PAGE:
To explain: at the end of the boiling process, the wort will have a certain sugar content, the so-called original wort in beer. This is similar with wine, for example, which should also have a certain sugar content at the end of the process. However, while with wine it is desirable for the sugar content of each batch to be different at the end of production, the opposite is the case with beer: with beer you want to keep the quality at a constant level, which means that the sugar content of each batch must be more or less identical at the end of the process. That's why they say beer is the most difficult drink to produce in the world.
Also important is the pH value, which we check regularly. Together with the original wort, it is one of the most important parameters. During fermentation, the residual extract and the pH value are measured daily to control the fermentation process. This is where the fluidlab R-300 becomes interesting for us, because with this small device you can determine the cell count, i.e., also how many yeasts are contained per millilitre of young beer.
anvajo: If I may hook in there for a moment: What did you use for this before the fluidlab R-300?
Johannes Seper: The microscope and the Thoma counting chamber.
anvajo: Okay, so you counted it by hand with a microscope. And now you have switched to the fluidlab R-300 because you want to push the automation I mentioned earlier?
Johannes Seper: Exactly. The fluidlab R-300 is faster and I can simply take the device with me for these processes because it is so handy. I no longer have to bring a sample to the lab for every measurement, but I simply have the device with me when I add a new yeast, for example. That way I can measure it directly at the bottom of the tank, which of course has considerable advantages.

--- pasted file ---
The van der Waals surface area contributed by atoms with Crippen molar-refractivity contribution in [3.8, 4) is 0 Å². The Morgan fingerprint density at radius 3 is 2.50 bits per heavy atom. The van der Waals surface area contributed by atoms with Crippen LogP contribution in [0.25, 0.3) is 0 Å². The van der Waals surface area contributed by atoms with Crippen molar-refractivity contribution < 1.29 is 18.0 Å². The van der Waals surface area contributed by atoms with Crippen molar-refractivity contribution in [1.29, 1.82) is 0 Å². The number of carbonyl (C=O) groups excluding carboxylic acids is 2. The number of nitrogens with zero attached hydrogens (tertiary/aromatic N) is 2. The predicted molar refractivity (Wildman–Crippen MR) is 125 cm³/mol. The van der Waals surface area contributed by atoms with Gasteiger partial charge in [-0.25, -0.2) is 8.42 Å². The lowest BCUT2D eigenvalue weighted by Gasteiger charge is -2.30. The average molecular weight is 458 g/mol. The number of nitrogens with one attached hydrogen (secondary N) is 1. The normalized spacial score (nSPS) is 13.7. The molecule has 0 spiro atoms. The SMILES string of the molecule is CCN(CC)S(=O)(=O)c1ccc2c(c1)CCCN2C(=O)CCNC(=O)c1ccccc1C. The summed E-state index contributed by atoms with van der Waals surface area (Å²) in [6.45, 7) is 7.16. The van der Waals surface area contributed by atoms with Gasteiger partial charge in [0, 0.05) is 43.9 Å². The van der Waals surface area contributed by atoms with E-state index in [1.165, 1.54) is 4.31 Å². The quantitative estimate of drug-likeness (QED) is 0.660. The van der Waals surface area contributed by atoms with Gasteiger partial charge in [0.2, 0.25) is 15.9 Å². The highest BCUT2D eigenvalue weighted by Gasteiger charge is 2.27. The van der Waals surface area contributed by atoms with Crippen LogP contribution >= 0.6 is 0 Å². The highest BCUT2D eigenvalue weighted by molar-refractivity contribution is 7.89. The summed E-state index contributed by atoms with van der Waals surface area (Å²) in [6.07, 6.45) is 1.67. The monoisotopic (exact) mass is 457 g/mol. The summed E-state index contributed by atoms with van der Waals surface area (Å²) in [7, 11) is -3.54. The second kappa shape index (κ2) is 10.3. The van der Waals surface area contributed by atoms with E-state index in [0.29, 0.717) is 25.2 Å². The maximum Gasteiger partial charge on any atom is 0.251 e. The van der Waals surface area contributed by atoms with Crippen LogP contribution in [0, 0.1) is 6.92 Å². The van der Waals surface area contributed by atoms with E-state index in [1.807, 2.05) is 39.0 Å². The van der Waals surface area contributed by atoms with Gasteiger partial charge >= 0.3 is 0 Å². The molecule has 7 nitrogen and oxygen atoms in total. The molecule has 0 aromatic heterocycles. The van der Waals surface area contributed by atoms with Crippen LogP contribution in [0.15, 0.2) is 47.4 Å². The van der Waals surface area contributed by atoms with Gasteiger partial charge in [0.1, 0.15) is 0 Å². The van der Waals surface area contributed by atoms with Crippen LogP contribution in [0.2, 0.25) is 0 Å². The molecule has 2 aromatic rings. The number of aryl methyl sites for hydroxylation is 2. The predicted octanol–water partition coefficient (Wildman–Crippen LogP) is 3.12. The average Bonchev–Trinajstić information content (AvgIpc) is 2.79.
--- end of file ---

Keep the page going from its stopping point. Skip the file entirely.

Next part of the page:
anvajo: That's really practical, of course. It's difficult to do that with a conventional microscope. Does that mean that you will permanently count the yeast with the fluidlab R-300?
Johannes Seper: Yes, definitely. The fluidlab R-300 makes my daily work easier, so I wouldn't want to be without it in my lab.
anvajo: That's really nice to hear, of course. Did you notice any other things in the comparison? For example, in terms of the reliability of the results? Were you satisfied with the quality?
Johannes Seper: The official method of counting is not relevant for us for process monitoring because it is too time-consuming. If you do it officially, you would have to draw an average from several values. However, the data of the fluidlab R-300 are satisfactory for our processes and parameters even without elaborate averaging, because I usually only need approximate data and not very precise ones. However, we can still say that the statistical accuracy in our laboratory has been increased with the fluidlab R-300.
anvajo: That's great feedback. Did you ever have problems with the fluidlab R-300?
Johannes Seper: Yes, we had a problem internally with the anvajo datalab, the program that transfers the images and data. The W-Lan has to be stable for that to work. In the end, we were able to solve the problem with anvajo's support and are now very satisfied.
anvajo: That's good to hear! I have one more small question to conclude our interview: Is there a beer in your product range that one should definitely try?
Johannes Seper: Absolutely! There are many varieties that I like very much, but I am also a big fan of our main beer, Export. It's a classic Austrian Märzen beer with a great malty taste, but also a strong hop bitterness. The newest variety in our house is the "Schwarze", which is a classic dark beer and is now also one of my favorites. I'm happy to recommend both of them!
anvajo: Then we'll definitely have to try them! Thank you very much for the exciting insights into the topic of the brewery.